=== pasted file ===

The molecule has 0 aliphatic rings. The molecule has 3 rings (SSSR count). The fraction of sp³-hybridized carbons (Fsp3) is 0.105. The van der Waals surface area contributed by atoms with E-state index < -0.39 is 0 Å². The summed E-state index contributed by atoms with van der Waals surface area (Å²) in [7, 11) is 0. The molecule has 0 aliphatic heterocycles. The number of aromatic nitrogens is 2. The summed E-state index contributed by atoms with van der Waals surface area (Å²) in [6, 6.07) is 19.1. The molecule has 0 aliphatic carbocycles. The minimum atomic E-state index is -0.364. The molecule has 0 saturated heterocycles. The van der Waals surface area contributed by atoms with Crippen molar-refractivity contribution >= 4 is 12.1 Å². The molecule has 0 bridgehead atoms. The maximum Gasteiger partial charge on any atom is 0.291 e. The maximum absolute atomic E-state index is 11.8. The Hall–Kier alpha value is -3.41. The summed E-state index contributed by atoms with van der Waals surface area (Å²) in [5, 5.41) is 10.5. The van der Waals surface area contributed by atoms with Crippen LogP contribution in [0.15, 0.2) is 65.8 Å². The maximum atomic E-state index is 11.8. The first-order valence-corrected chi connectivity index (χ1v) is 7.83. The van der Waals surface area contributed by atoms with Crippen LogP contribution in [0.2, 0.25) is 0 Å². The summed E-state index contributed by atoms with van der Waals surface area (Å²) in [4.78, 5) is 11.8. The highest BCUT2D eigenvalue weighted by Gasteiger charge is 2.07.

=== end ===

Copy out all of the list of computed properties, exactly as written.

The molecule has 0 aliphatic rings. The molecule has 3 rings (SSSR count). The fraction of sp³-hybridized carbons (Fsp3) is 0.105. The van der Waals surface area contributed by atoms with E-state index < -0.39 is 0 Å². The summed E-state index contributed by atoms with van der Waals surface area (Å²) in [7, 11) is 0. The molecule has 0 aliphatic heterocycles. The number of aromatic nitrogens is 2. The summed E-state index contributed by atoms with van der Waals surface area (Å²) in [6, 6.07) is 19.1. The molecule has 0 aliphatic carbocycles. The minimum atomic E-state index is -0.364. The molecule has 0 saturated heterocycles. The van der Waals surface area contributed by atoms with Crippen molar-refractivity contribution >= 4 is 12.1 Å². The molecule has 0 bridgehead atoms. The maximum Gasteiger partial charge on any atom is 0.291 e. The maximum absolute atomic E-state index is 11.8. The Hall–Kier alpha value is -3.41. The summed E-state index contributed by atoms with van der Waals surface area (Å²) in [5, 5.41) is 10.5. The van der Waals surface area contributed by atoms with Crippen LogP contribution in [0.15, 0.2) is 65.8 Å². The maximum atomic E-state index is 11.8. The first-order valence-corrected chi connectivity index (χ1v) is 7.83. The van der Waals surface area contributed by atoms with Crippen LogP contribution in [0.2, 0.25) is 0 Å². The summed E-state index contributed by atoms with van der Waals surface area (Å²) in [4.78, 5) is 11.8. The highest BCUT2D eigenvalue weighted by Gasteiger charge is 2.07.